David is a star-maker, musical wizard and the consummate producer. He is now heading to Broadway with his new musical, Betty Boop. Katharine, a talented singer, is debuting her jewelry line. This husband and wife duo’s latest venture is a magical and enchanting holiday album, Christmas Songs.
David Foster was a child prodigy who grew up to become a renowned composer, arranger, producer, performer, musician, and philanthropist. He is one of the world’s most productive, illustrious, and successful musicians and he has garnered rock star status around the world.
Foster has boosted the careers of a wealth of celebrities including Céline Dion, the band Chicago, Barbra Streisand, Whitney Houston, Natalie Cole, Michael Bublé, and Josh Groban. He’s the gold standard, a musician’s musician and he’s heading to Broadway with his musical Betty Boop. He constantly shares his time with a wealth of charities and he’s literally saved the lives of those in need of organ transplants through the David Foster Foundation. He’s incredibly gifted and he’s been a gift to so many in need.
His beautiful bride, Katharine McPhee, is endowed with a voice the angels have blessed. She is currently launching her line of jewelry. Actress, singer, wife, mother, and designer, she’s incredibly gracious and talented. A philanthropist as well, Katharine has built schools in Africa, which she continues to fund.
Travelgirl: May I start with David? You were born in Victoria, British Columbia, and began piano lessons at five. I read when you were five years old, your mother was dusting the piano, she hit a key and you immediately said it was an E. That’s quite amazing.
David Foster: At this point it could be family folklore. I can’t imagine that I knew it was an E, but my father was an amateur pianist and was very patient with me. At an early age he taught me some things and certainly by age five I was playing the piano and taking classical lessons. I don’t know if I really knew it was an E, but that’s the story and we are sticking to it!
TG: Did you have any idea at a young age that music would shape your future?
DF: I’m much like most people who find their place in the world and their success, and I’m sure Kat feels the same way. I didn’t know I would end up doing what I do now. I knew I would do music. I didn’t know it would take me to these places and to these heights and get me in all these corners I never thought I would be in. You keep moving the goal posts and that’s what happens.
TG: Where did you get your inspiration from when you were young? You were the only son in a family of five girls. They must have absolutely adored and pampered you. Listening to you now, it must have been your father who inspired you.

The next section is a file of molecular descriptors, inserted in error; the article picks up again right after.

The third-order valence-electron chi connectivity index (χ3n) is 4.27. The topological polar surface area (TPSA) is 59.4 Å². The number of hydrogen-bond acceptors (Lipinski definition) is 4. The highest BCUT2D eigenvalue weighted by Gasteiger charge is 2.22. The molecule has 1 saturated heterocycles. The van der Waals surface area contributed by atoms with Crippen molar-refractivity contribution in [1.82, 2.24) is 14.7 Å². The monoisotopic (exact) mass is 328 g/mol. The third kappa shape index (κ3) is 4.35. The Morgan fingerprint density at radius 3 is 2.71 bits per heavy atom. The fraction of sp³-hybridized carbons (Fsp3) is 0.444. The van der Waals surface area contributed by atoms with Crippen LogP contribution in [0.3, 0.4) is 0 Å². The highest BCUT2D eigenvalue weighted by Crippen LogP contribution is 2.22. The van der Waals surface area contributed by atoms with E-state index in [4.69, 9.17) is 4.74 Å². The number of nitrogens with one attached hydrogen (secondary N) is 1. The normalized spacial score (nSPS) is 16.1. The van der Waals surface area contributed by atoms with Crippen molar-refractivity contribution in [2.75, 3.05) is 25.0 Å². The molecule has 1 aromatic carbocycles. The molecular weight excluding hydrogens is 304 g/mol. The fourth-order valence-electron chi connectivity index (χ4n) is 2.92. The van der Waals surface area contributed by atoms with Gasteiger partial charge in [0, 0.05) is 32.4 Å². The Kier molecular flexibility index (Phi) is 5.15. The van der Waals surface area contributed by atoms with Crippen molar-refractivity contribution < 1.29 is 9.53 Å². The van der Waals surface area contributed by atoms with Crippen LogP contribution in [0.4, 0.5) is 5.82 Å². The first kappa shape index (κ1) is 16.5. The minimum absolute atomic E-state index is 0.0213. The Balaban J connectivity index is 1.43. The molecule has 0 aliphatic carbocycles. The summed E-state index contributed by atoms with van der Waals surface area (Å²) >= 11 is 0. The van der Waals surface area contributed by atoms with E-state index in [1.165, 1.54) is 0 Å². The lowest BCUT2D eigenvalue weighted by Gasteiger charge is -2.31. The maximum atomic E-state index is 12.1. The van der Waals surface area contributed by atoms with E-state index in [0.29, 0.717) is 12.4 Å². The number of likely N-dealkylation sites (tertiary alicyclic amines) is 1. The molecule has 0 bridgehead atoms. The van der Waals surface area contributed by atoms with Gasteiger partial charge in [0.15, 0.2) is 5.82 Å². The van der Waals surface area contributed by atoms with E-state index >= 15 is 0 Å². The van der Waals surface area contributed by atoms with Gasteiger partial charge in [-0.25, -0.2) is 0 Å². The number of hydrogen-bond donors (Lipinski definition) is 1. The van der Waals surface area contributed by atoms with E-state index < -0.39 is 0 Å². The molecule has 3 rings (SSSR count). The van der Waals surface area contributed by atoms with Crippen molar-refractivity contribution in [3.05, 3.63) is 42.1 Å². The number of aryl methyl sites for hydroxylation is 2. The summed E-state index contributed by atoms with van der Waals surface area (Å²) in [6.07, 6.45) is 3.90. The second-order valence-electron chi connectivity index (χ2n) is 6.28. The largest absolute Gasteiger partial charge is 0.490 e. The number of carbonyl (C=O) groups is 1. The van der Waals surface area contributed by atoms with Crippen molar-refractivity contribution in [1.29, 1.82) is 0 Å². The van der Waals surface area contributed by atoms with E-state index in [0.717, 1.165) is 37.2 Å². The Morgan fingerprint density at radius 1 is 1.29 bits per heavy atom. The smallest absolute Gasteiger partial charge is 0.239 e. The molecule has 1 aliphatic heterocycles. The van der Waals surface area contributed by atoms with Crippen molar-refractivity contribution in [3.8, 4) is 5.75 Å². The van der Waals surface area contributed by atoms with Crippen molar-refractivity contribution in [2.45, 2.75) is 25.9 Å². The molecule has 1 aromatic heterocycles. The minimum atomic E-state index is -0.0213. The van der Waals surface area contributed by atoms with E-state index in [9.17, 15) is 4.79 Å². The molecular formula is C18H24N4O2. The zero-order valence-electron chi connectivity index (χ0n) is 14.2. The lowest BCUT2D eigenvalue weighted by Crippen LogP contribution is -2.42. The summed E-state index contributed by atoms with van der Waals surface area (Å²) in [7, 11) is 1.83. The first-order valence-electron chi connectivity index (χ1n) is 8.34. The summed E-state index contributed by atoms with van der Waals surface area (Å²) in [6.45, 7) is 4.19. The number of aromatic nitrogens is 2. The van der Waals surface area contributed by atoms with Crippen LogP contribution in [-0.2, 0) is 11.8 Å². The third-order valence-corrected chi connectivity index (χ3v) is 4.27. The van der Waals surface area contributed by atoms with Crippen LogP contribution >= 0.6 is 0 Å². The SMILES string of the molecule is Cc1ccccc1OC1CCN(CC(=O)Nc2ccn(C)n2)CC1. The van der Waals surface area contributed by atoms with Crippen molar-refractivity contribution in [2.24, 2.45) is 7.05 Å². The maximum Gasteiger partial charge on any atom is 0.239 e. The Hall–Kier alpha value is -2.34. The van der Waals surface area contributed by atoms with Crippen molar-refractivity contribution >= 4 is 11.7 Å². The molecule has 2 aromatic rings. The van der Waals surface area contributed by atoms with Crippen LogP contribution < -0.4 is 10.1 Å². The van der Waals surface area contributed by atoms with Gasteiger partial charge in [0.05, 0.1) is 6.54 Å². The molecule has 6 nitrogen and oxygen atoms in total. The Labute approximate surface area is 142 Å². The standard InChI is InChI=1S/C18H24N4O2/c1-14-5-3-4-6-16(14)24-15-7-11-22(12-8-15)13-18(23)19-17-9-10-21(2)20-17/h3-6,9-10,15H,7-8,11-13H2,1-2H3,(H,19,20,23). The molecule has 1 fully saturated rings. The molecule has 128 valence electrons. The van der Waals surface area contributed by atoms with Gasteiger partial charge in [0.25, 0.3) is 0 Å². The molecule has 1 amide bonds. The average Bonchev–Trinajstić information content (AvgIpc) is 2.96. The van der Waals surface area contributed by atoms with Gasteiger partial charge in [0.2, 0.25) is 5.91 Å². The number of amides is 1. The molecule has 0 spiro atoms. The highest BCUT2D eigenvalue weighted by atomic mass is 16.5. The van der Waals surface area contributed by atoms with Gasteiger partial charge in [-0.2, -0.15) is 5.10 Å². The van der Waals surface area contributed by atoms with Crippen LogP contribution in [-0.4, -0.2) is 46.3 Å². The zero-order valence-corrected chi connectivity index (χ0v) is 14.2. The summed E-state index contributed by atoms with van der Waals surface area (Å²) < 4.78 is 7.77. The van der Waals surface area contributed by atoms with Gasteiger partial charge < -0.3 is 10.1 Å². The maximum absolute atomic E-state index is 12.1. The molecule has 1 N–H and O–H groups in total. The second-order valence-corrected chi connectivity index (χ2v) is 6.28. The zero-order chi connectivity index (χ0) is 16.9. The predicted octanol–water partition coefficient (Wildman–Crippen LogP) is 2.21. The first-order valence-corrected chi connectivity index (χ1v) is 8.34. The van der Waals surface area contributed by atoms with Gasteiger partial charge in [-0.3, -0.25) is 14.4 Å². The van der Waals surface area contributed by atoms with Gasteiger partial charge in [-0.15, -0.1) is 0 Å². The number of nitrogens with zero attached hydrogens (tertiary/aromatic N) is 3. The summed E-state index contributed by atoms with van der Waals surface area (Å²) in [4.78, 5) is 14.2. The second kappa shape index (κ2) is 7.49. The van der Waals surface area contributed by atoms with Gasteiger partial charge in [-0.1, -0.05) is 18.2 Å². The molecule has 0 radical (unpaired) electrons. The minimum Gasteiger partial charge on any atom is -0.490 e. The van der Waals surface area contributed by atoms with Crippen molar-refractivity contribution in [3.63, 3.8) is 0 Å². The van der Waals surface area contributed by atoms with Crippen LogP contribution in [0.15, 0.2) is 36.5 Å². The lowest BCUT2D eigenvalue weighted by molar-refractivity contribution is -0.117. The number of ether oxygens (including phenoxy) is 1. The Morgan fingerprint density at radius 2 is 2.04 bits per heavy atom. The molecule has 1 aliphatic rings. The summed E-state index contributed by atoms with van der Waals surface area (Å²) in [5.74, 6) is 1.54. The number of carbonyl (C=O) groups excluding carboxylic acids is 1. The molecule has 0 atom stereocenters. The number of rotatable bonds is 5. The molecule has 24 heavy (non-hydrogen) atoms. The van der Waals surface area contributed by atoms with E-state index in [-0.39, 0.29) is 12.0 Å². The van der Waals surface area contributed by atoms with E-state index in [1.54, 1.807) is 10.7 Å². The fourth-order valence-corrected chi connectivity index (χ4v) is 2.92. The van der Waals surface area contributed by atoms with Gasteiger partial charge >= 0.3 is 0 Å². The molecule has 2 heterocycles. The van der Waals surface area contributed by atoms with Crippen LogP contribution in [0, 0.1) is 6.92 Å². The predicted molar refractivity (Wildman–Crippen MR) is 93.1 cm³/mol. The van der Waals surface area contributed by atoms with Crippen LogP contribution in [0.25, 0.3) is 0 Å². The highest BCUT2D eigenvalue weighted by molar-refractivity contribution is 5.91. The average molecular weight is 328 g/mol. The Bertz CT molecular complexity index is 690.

DF: It was definitely my father; he was so patient with me. He played barroom-style, honky-tonk piano and he taught me how to do that. God knows how he found the time, but he did and I’m eternally grateful to him for that. I also have to credit my mother for encouraging me to take piano lessons. Somehow my parents found a way to pay 50 cents per lesson. I don’t know how they did it; we didn’t have any money, but they did.
TG: Let’s take a minute to mention your formative years and your activities. You founded the band Airplay with Jay Graydon and worked with George Harrison, Guthrie Thomas, and Ringo Starr. You arranged and co-wrote with Earth, Wind & Fire, and were awarded a Grammy — the first of 16 to come. Your career included working with Boz Scaggs and you were a major contributor to and helped forge the success of the band Chicago. You worked with Kenny Loggins and I could go on and on. In your early years, you became so accomplished; how did you manage this feat? You must have an amazing amount of endless energy and I am sure you worked tirelessly, without sleep.
DF: Certainly, endless energy; when you are young, you are more fearless. I loved Earth, Wind & Fire and I loved the band Chicago. I was a fan of both before I knew them. You just go in fearlessly with confidence and I’ve always had confidence. By nature, most artists are insecure, including me at times. But that insecurity looks and hopes for direction and that’s what a good producer can do. I think I’ve learned to be a good producer.
TG: Let’s fast forward. You are one of the world’s most celebrated and accomplished composers. You are a mega star, recognized and revered all over the world. You have an enormous following in Asia where you have attained rock star status.
DF: Asia is an interesting place because they read the back of album covers, back when there were album covers. They love and respect the people who make the music just as much as they do the people who sing the music, which has given me a great career there. When I perform my music in Asia, as long as I have a great singer like Kat with me, they don’t care that it’s not Celine or Whitney. They just want to hear the songs that I’ve written and produced. They are very appreciative — a little more in-depth than other audiences elsewhere in the world.
TG: You’ve influenced and written award-winning gold and platinum albums for many illustrious stars including Barbra Streisand and Rod Stewart. Your work propelled and defined the careers of singers Michael Bublé and Josh Groban. You’ve said you spent 35 years in a room with no windows, churning out music. You write, you perform, you create, and you build careers. I am sure all aspects of the music industry are under your incredible wings, but which most defines you?
DF: When I go to the doctor’s office and the form says occupation, to this day, I write musician. I think of myself as a piano player first. All the rest, the arranging, the writing, the producing, and the performing, they came later in my life. I’m a musician. I’m a piano player and that’s always the way I’ll see me.